LONDON, July 22 (Hfrance.fr) - Le Prime Minister Boris Johnson on Thursday urged European Commission President Ursula von der Leyen to seriously consider UK proposals to change what he called the "unsustainable " that a Brexit deal rules trade with Northern Ireland.
Since it completed its releaseBritain's ties to the bloc reached new lows at the end of last year, with both sides accusing each other of acting in bad faith over the deal. 'a post-Brexit trade deal with Northern Ireland.
London accuses Brussels of being too purist, or legalistic, in the interpretation of what the agreement means for certain goods from Great Britain to its province of Northern Ireland. The EU says it is adhering to the deal, which Johnson signed last year.
Britain has proposed Wednesday to renegotiate parts of the Northern Ireland Protocol that govern the movement of goods such as chilled meats, and to dispense with EU oversight of the deal.
The EU rejected the renegotiation request, von der Leyen repeating the bloc's post on Twitter, saying: "The EUwill continue to be creative and flexible within the protocol. But we won't renegotiate. "
Johnson spoke to van der Leyen on Thursday.
" The Prime Minister said that the way the protocol currently works was not sustainable. He said solutions could not be found through the protocol's existing mechanisms and that is why we have presented proposals for significant changes, Johnson's spokesperson told reporters.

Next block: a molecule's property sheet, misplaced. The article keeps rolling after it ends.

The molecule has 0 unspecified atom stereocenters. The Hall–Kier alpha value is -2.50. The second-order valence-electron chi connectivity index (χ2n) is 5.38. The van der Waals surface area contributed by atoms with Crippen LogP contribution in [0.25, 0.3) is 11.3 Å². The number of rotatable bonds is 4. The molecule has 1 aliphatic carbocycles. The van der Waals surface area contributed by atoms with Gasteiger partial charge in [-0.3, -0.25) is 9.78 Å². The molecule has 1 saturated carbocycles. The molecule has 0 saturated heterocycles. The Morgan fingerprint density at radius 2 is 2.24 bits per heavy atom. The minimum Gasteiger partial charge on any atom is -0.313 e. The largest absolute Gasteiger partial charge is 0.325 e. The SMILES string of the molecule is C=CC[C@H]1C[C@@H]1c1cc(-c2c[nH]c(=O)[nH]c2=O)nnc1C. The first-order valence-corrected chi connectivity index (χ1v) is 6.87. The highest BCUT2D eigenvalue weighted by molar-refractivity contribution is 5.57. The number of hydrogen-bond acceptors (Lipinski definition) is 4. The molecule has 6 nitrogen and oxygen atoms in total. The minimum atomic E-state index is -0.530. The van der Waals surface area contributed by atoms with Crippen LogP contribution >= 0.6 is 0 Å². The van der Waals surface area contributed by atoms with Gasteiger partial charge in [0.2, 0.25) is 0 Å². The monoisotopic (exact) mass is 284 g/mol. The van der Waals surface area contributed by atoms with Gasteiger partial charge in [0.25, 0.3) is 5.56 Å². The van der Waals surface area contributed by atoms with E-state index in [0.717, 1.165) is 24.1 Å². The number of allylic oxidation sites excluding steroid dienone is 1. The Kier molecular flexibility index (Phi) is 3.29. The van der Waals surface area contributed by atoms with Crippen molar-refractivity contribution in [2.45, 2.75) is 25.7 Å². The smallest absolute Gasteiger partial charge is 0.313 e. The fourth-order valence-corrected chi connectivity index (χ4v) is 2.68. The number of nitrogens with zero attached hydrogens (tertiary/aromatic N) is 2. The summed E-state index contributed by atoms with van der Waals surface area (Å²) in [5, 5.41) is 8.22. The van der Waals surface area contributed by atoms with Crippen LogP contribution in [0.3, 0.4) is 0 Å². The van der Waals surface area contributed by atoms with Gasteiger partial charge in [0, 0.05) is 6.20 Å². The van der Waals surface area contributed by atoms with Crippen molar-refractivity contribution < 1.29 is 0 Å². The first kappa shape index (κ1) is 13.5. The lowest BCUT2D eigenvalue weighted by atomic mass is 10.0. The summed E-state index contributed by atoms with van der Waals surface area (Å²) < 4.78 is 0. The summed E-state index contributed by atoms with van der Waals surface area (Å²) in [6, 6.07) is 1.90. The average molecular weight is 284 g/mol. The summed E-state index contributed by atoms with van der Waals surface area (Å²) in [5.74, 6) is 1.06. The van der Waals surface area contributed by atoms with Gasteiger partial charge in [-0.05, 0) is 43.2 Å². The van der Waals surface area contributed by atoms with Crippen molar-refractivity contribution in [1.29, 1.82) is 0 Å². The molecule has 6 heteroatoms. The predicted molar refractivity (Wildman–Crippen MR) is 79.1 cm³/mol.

Johnson urged the EU to "consider the proposals seriously and work with the UK on them ", saying it would put relations UK-EU on a better basis.
Britain drafted the proposals in a document it released on Wednesday to try to make advance stammering negotiations for faire work better the so called protocol. Some critics say few of the suggestions are new and could be largely rejected by the EU.
The protocol addresses the biggest conundrum raised by the
It essentially requires checks on goods between the UK mainland and Northern Ireland, which is still part of the EU customs area. These have proven to be onerous for business and anathema to trade unionists, who fiercely support keeping the province in the UK. Reporting by Elizabeth Piper Editing by Michael Holden and Frances Kerry
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